AFC WEST, DENVER BRONCOS, SUPER BOWL XLVIII
BY CHRIS BURKE
When it comes to making pre-snap reads, there may be no one better than Peyton Manning. (Julie Jacobson/AP)
JERSEY CITY, N.J. — Watching Peyton Manning play the quarterback position is a singular NFL experience. The audibles, the line adjustments, the constant motion of his feet after the snap — it’s all very distinctive and can be incredibly difficult to deal with for opposing defenses.
“He knows what he wants to do when he goes to the line,” Seattle Seahawks defensive tackle Brandon Mebane said this week. “He knows what he’s looking for. He knows what his options are and everything like that. I think he’s just great at what he does.”
In hopes of providing a little more insight into Manning’s game, I asked Denver third-string QB Zac Dysert at one of this week’s media sessions to walk me through one of the Broncos’ key completions from the AFC title game win over New England. He agreed, though he was understandably a little guarded about specific play calls and audibles with Super Bowl XLVIII just around the corner.
The play in the spotlight: a 2nd-and-20 from the Denver 10 late in the first half. The Broncos led 10-3 at the time, but New England was threatening to get the ball back with promising field position before halftime. Instead, Manning rifled a 26-yard completion to Demaryius Thomas and then took his team down for a field goal.
A refresher on the pass:
The Broncos initially lined up with Eric Decker and Wes Welker to Manning’s left and Thomas and RB Montee Ball to his right. Ball (boxed in orange below) was split out to the far right sideline. As linebacker Dont’a Hightower (white box) started to make his way out to cover Ball, Manning waved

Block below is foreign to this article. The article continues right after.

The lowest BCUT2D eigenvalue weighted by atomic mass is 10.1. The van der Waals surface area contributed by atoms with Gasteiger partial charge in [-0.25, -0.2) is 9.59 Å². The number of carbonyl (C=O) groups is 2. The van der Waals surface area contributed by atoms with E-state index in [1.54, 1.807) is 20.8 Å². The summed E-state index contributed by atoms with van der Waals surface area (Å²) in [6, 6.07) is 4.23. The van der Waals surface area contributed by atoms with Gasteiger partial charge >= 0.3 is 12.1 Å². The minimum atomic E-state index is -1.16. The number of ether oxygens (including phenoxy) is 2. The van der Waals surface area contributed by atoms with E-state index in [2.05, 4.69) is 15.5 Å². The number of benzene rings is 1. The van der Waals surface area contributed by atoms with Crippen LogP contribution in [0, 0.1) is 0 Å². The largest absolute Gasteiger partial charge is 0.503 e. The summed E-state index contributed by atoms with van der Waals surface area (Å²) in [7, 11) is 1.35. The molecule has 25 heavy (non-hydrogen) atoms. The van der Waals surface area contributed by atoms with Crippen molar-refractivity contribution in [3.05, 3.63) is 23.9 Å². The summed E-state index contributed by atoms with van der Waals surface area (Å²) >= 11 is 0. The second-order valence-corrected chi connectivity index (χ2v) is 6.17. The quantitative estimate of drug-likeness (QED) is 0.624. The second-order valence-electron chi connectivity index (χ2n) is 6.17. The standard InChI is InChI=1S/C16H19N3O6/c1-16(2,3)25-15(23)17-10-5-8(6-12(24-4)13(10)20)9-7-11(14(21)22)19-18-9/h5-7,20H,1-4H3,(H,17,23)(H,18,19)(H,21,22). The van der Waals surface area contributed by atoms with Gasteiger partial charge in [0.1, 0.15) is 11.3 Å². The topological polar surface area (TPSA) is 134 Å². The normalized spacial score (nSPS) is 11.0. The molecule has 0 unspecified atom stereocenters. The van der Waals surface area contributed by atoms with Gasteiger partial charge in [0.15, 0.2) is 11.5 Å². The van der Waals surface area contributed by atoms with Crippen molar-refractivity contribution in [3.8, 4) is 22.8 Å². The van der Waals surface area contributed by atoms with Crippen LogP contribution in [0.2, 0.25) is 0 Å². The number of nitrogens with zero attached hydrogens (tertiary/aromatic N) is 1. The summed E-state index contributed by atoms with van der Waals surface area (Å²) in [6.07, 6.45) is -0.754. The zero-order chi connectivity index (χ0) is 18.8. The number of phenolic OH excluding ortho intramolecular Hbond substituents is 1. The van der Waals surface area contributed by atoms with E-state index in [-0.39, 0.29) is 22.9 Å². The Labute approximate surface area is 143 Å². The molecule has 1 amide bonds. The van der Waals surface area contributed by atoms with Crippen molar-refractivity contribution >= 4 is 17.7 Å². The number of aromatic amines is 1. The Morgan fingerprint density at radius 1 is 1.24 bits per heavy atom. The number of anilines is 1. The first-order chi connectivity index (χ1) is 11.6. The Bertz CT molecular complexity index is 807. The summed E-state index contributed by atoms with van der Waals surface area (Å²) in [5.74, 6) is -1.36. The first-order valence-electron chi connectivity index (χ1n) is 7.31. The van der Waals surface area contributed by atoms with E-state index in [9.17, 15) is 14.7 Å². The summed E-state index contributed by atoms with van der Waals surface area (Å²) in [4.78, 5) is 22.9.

Ball into the backfield.
“We know they do a lot at the line of scrimmage, and our challenge for our own players is to make sure we take care of us first and our assignment,” Seahawks defensive coordinator Dan Quinn said this week. His team faces the task of slowing Manning on Sunday.
Here, the Patriots left some gaps, which is a crushing mistake against Manning.
Ball released out of the backfield after the play-action, which drew Hightower up in coverage. Behind the Patriots’ collapsing linebacker, Thomas ran a deep slant route against cornerback Alfonzo Dennard. Meanwhile, most importantly, safety Kyle Arrington stepped up on the fake to Ball, then hovered around the 20-yard line as fellow safety Steve Gregory backpedaled.
That sequence was the key to this whole play, according to Dysert.
“You want to go away from rotation [of the safeties] most of the time. Whatever they do, you go off them and do the opposite of what they do,” Dysert said, pointing at Arrington’s positioning. “For Peyton, he probably just needs a little opening to make it through, he’s so accurate.”